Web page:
Devonian Period

412- 354 Million Years Ago

Highlights of the Devonian:

  • Pectoral and pelvic fins of lobe-fish evolved into legs 
  • First seed-bearing plants spread across dry land, forming huge forests
  • Ammonites appeared
  • Trilobites, brachiopods and coral reefs were common
  • Shelly Sea Creatures were abundant

The illustrations below are taken from a diorama in the museum, showing fossils from the Hungry Hollow formation at Arkona, Ontario, Canada. Stop by any time that the museum is open to have a look!


The first illustration is of a crinoid head (Sea lily).

Crinoids are members of the same family as starfish, sand dollars, and sea urchins. They may still be found today, although, they were most abundant in Paleozoic times. Some limestones are completely made of crinoid fragments. Crinoids attached themselves to the seafloor by their roots. A cup-shaped head (calix) is attached to the roots by a long stem. Arms extend upwards from the calix. The long flexible stem allows the crinoids to bend and wave in the ocean currents. They tend to live in warm shallow seas. Round coin like pieces of stem are commonly found at Arkona. Small heads (about one centimetre long) of a similar creature called a blastoid are also found at Arkona.


The next illustration is a trilobite.

The name trilobite means “Three-lobed creature”. They are possibly the second most famous fossil group after dinosaurs. They were first seen in the Cambrian, about 530 million years ago, and went extinct in the Permian period, about 245 million years ago. There were approximately 17,000 species throughout the Earth’s history (that we know of)! They are the single most diverse group of extinct organisms that ever existed, period! They are found on all continents. 

Trilobites are also the earliest known anthropod (joint-legged animal such as insects or lobsters). They did not have a back bone. A modern relative is the horseshoe-crab. A cast of the largest trilobite in the world is on display in the University of Waterloo Earth Sciences Museum. The original specimen was found in Churchill, Manitoba by David Rudkin of the Royal Ontario Museum. The smaller specimen from Churchill, Manitoba was collected by a University of Waterloo correspondence student before Dave Rudkin found his specimen.

Eurypterus remipes (sea scorpion)

A fossil Eurypterus remipes  (above) from the Silurian period is also on display with the trilobites. These animals had an average length of about 20cm or 7.9 inches, but the largest known specimen was 130cm (4.3feet)! They were the largest anthropods (joint-legged animal such as insects or lobsters) to have existed. Eurpterids are believed to have crawled along on the seafloor, using their grasping pincers to seize their prey. It is believed that the larger specimens could have possibly swum using its arms as paddles.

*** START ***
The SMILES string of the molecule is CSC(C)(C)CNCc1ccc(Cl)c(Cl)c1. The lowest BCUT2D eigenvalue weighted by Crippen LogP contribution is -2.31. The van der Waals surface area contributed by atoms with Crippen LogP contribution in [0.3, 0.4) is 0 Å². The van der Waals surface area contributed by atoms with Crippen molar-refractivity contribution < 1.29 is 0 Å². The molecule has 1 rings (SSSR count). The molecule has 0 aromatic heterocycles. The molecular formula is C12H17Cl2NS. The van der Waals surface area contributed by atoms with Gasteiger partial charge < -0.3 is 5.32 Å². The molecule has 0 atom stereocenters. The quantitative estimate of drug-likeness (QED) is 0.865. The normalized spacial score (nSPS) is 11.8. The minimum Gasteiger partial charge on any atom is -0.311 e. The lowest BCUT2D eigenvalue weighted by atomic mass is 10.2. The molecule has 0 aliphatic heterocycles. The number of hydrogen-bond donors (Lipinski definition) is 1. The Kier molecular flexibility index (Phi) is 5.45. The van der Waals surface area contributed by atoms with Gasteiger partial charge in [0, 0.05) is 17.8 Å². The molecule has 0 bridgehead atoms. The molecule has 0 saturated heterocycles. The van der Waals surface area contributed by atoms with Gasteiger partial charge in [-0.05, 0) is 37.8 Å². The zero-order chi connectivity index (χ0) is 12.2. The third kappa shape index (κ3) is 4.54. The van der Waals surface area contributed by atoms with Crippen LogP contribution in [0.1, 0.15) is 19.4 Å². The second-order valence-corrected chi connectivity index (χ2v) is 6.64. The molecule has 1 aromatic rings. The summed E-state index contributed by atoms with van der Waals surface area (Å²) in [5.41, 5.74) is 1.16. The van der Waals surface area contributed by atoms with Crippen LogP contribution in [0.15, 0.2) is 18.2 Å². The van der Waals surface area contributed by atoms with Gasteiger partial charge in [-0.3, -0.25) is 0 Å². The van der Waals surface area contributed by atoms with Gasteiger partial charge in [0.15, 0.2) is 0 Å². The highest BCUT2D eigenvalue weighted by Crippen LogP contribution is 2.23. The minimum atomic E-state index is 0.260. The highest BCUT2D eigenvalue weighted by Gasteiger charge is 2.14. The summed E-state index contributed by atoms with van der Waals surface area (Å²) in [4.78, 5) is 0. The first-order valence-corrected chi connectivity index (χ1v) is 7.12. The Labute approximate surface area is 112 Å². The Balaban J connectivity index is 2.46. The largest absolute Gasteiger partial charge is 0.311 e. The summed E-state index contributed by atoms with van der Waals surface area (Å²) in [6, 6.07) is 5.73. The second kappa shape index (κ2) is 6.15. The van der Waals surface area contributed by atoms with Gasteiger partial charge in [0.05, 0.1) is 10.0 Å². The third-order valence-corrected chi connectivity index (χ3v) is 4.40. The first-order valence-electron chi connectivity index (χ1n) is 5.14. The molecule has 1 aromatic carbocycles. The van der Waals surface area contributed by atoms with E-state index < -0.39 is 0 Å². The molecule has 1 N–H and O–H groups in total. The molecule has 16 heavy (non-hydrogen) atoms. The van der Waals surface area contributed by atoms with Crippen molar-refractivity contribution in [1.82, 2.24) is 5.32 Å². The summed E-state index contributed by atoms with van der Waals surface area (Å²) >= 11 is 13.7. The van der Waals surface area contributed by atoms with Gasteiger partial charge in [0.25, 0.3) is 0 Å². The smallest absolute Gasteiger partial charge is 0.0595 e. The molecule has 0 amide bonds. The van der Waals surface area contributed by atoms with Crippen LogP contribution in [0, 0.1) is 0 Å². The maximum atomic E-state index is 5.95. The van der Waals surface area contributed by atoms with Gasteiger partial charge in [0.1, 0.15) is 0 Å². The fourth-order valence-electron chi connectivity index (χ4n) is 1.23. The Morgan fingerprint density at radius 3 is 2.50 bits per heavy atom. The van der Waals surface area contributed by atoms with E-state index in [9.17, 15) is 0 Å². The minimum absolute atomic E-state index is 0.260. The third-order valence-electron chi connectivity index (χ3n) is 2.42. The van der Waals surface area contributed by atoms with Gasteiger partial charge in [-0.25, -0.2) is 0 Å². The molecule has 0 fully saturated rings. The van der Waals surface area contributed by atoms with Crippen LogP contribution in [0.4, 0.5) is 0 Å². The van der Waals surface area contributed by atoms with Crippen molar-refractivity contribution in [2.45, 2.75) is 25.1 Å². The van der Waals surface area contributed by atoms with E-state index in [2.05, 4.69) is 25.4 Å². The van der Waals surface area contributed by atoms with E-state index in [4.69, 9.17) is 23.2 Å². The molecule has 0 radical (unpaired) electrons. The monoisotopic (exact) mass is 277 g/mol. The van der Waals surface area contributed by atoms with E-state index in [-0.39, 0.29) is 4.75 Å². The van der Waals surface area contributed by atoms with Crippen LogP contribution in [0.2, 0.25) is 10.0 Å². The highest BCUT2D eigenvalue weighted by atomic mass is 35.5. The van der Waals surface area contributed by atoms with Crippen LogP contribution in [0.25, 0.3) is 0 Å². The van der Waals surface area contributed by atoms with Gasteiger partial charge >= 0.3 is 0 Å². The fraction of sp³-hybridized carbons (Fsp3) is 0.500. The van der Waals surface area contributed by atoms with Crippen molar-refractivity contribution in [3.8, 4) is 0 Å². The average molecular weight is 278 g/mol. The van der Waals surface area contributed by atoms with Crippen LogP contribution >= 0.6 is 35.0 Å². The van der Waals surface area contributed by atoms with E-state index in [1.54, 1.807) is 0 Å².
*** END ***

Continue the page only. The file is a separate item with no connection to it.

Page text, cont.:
The picture on the left is Heliophyllum halli Rugose Coral, an extinct type of solitary coral. Hungry Hollow Formation, Arkona, Ontario.

Rugose Coral, otherwise known as Horn Coral, is a type of prehistoric coral. Some Rugose Corals were so large they reached over a metre in length! It is believed that these corals possessed sting cells and tentacles to capture prey. They were technically carnivores, but ate food so small they are often referred to as microcarnavores.

The picture on the right is of Brachiopods. Short ones are Mucrospirifer thedfordesis and the long ones are Mucrospirifer arkonesis. 

Brachiopods lived on the ocean floor. They are made up of two hard shells, and a soft inside body. They are common fossils from the Devonian age. These prehistoric creatures fed on microscopic organisms and bits of organic matter.

An ammonite display is available across from the Devonian Hungry Hollow Display

Ammonites were soft-bodied, predatory, squid-like creatures that lived in coil-shaped shells. They had long tentacles, well developed eyes and a sharp, beak-like jaw. They had to constantly build new shell as they grew, but only lived in the outer chamber. Ammonites swam through the ocean. They are related to modern-day squid and octopi. While ammonites were commonly the size of your hand, they could grow huge (up to three metres across)!  

Ammonite shell